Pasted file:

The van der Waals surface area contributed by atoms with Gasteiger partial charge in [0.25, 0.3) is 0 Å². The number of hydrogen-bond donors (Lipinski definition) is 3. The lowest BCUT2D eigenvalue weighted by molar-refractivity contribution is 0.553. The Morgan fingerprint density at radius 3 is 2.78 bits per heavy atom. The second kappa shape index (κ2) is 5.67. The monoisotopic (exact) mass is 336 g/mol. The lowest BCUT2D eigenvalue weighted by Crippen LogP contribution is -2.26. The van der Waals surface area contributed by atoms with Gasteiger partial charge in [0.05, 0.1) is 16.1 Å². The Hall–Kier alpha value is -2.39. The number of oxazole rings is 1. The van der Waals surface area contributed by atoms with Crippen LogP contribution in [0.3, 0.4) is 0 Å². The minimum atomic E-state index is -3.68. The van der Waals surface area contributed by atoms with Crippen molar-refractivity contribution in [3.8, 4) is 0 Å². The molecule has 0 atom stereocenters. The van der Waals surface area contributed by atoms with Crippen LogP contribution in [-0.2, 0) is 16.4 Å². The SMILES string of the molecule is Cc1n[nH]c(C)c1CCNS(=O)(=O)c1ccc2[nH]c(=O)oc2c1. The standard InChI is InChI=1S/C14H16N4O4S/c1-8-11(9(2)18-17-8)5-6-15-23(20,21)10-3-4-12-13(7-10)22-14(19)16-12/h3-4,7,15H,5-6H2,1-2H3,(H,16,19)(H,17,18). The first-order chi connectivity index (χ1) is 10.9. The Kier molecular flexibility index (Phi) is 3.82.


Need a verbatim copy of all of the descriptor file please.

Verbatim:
The van der Waals surface area contributed by atoms with Gasteiger partial charge in [0.25, 0.3) is 0 Å². The number of hydrogen-bond donors (Lipinski definition) is 3. The lowest BCUT2D eigenvalue weighted by molar-refractivity contribution is 0.553. The Morgan fingerprint density at radius 3 is 2.78 bits per heavy atom. The second kappa shape index (κ2) is 5.67. The monoisotopic (exact) mass is 336 g/mol. The lowest BCUT2D eigenvalue weighted by Crippen LogP contribution is -2.26. The van der Waals surface area contributed by atoms with Gasteiger partial charge in [0.05, 0.1) is 16.1 Å². The Hall–Kier alpha value is -2.39. The number of oxazole rings is 1. The van der Waals surface area contributed by atoms with Crippen LogP contribution in [0.3, 0.4) is 0 Å². The minimum atomic E-state index is -3.68. The van der Waals surface area contributed by atoms with Crippen molar-refractivity contribution in [3.8, 4) is 0 Å². The molecule has 0 atom stereocenters. The van der Waals surface area contributed by atoms with Crippen LogP contribution in [-0.2, 0) is 16.4 Å². The SMILES string of the molecule is Cc1n[nH]c(C)c1CCNS(=O)(=O)c1ccc2[nH]c(=O)oc2c1. The standard InChI is InChI=1S/C14H16N4O4S/c1-8-11(9(2)18-17-8)5-6-15-23(20,21)10-3-4-12-13(7-10)22-14(19)16-12/h3-4,7,15H,5-6H2,1-2H3,(H,16,19)(H,17,18). The first-order chi connectivity index (χ1) is 10.9. The Kier molecular flexibility index (Phi) is 3.82.